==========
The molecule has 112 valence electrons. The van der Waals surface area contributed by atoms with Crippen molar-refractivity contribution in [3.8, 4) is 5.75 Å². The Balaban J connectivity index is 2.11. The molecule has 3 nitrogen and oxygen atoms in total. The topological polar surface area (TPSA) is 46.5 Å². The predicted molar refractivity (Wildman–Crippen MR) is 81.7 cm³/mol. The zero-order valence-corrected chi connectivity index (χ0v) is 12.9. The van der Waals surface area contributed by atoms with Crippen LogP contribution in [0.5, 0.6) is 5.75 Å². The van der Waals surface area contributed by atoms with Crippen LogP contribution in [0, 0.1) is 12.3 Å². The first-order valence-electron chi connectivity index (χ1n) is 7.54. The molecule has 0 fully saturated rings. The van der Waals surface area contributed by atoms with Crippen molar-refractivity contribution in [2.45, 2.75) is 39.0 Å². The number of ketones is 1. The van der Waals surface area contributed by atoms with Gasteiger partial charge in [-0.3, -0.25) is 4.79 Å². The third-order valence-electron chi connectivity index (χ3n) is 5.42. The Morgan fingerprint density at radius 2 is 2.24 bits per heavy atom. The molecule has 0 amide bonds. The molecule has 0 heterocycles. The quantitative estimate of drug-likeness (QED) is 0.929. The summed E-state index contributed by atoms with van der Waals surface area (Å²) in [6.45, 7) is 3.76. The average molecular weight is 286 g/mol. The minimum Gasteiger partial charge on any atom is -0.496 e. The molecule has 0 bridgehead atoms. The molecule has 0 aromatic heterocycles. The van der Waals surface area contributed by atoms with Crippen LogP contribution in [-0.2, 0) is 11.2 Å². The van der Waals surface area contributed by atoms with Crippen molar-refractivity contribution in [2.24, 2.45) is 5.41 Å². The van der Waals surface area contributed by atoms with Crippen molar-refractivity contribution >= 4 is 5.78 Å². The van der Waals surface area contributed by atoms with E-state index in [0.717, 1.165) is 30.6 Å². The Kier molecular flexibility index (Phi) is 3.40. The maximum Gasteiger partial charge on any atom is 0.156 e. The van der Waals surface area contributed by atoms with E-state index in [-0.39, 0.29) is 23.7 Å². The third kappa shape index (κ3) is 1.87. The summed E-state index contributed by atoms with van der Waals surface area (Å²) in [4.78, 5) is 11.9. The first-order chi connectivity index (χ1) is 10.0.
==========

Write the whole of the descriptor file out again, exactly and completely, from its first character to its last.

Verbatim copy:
The molecule has 112 valence electrons. The van der Waals surface area contributed by atoms with Crippen molar-refractivity contribution in [3.8, 4) is 5.75 Å². The Balaban J connectivity index is 2.11. The molecule has 3 nitrogen and oxygen atoms in total. The topological polar surface area (TPSA) is 46.5 Å². The predicted molar refractivity (Wildman–Crippen MR) is 81.7 cm³/mol. The zero-order valence-corrected chi connectivity index (χ0v) is 12.9. The van der Waals surface area contributed by atoms with Crippen LogP contribution in [0.5, 0.6) is 5.75 Å². The van der Waals surface area contributed by atoms with Crippen LogP contribution in [0, 0.1) is 12.3 Å². The first-order valence-electron chi connectivity index (χ1n) is 7.54. The molecule has 0 fully saturated rings. The van der Waals surface area contributed by atoms with Crippen molar-refractivity contribution in [2.45, 2.75) is 39.0 Å². The number of ketones is 1. The van der Waals surface area contributed by atoms with Gasteiger partial charge in [-0.3, -0.25) is 4.79 Å². The third-order valence-electron chi connectivity index (χ3n) is 5.42. The Morgan fingerprint density at radius 2 is 2.24 bits per heavy atom. The molecule has 0 amide bonds. The molecule has 0 heterocycles. The quantitative estimate of drug-likeness (QED) is 0.929. The summed E-state index contributed by atoms with van der Waals surface area (Å²) in [6.45, 7) is 3.76. The average molecular weight is 286 g/mol. The minimum Gasteiger partial charge on any atom is -0.496 e. The molecule has 0 bridgehead atoms. The molecule has 0 aromatic heterocycles. The van der Waals surface area contributed by atoms with Crippen LogP contribution in [-0.2, 0) is 11.2 Å². The van der Waals surface area contributed by atoms with Crippen molar-refractivity contribution in [2.24, 2.45) is 5.41 Å². The van der Waals surface area contributed by atoms with Crippen molar-refractivity contribution >= 4 is 5.78 Å². The van der Waals surface area contributed by atoms with E-state index in [0.717, 1.165) is 30.6 Å². The Kier molecular flexibility index (Phi) is 3.40. The maximum Gasteiger partial charge on any atom is 0.156 e. The van der Waals surface area contributed by atoms with E-state index in [-0.39, 0.29) is 23.7 Å². The third kappa shape index (κ3) is 1.87. The summed E-state index contributed by atoms with van der Waals surface area (Å²) in [4.78, 5) is 11.9. The first-order chi connectivity index (χ1) is 10.0.